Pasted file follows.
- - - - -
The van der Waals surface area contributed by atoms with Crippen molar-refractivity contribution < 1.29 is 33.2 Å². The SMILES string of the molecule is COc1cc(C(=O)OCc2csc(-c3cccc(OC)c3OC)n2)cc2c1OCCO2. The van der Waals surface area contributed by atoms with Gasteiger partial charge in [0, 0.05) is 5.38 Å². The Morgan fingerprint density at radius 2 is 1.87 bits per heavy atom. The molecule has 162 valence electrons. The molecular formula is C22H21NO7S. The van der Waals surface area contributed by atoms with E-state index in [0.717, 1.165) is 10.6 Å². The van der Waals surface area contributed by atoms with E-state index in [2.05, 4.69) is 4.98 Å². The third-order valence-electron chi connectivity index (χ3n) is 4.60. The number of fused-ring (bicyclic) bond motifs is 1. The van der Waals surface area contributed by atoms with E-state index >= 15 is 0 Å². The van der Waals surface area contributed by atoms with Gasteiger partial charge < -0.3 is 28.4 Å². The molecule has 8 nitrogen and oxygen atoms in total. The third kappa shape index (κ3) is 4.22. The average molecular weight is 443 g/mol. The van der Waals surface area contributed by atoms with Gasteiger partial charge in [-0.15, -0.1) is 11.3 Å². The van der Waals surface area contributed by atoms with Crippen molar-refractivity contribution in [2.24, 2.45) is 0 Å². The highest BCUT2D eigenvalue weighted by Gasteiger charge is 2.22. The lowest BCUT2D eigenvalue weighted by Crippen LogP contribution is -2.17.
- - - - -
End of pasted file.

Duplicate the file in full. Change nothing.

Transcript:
The van der Waals surface area contributed by atoms with Crippen molar-refractivity contribution < 1.29 is 33.2 Å². The SMILES string of the molecule is COc1cc(C(=O)OCc2csc(-c3cccc(OC)c3OC)n2)cc2c1OCCO2. The van der Waals surface area contributed by atoms with Gasteiger partial charge in [0, 0.05) is 5.38 Å². The Morgan fingerprint density at radius 2 is 1.87 bits per heavy atom. The molecule has 162 valence electrons. The molecular formula is C22H21NO7S. The van der Waals surface area contributed by atoms with E-state index in [0.717, 1.165) is 10.6 Å². The van der Waals surface area contributed by atoms with E-state index in [2.05, 4.69) is 4.98 Å². The third-order valence-electron chi connectivity index (χ3n) is 4.60. The number of fused-ring (bicyclic) bond motifs is 1. The van der Waals surface area contributed by atoms with E-state index >= 15 is 0 Å². The van der Waals surface area contributed by atoms with Gasteiger partial charge < -0.3 is 28.4 Å². The molecule has 8 nitrogen and oxygen atoms in total. The third kappa shape index (κ3) is 4.22. The average molecular weight is 443 g/mol. The van der Waals surface area contributed by atoms with Gasteiger partial charge in [-0.15, -0.1) is 11.3 Å². The van der Waals surface area contributed by atoms with Crippen molar-refractivity contribution in [2.24, 2.45) is 0 Å². The highest BCUT2D eigenvalue weighted by Gasteiger charge is 2.22. The lowest BCUT2D eigenvalue weighted by Crippen LogP contribution is -2.17.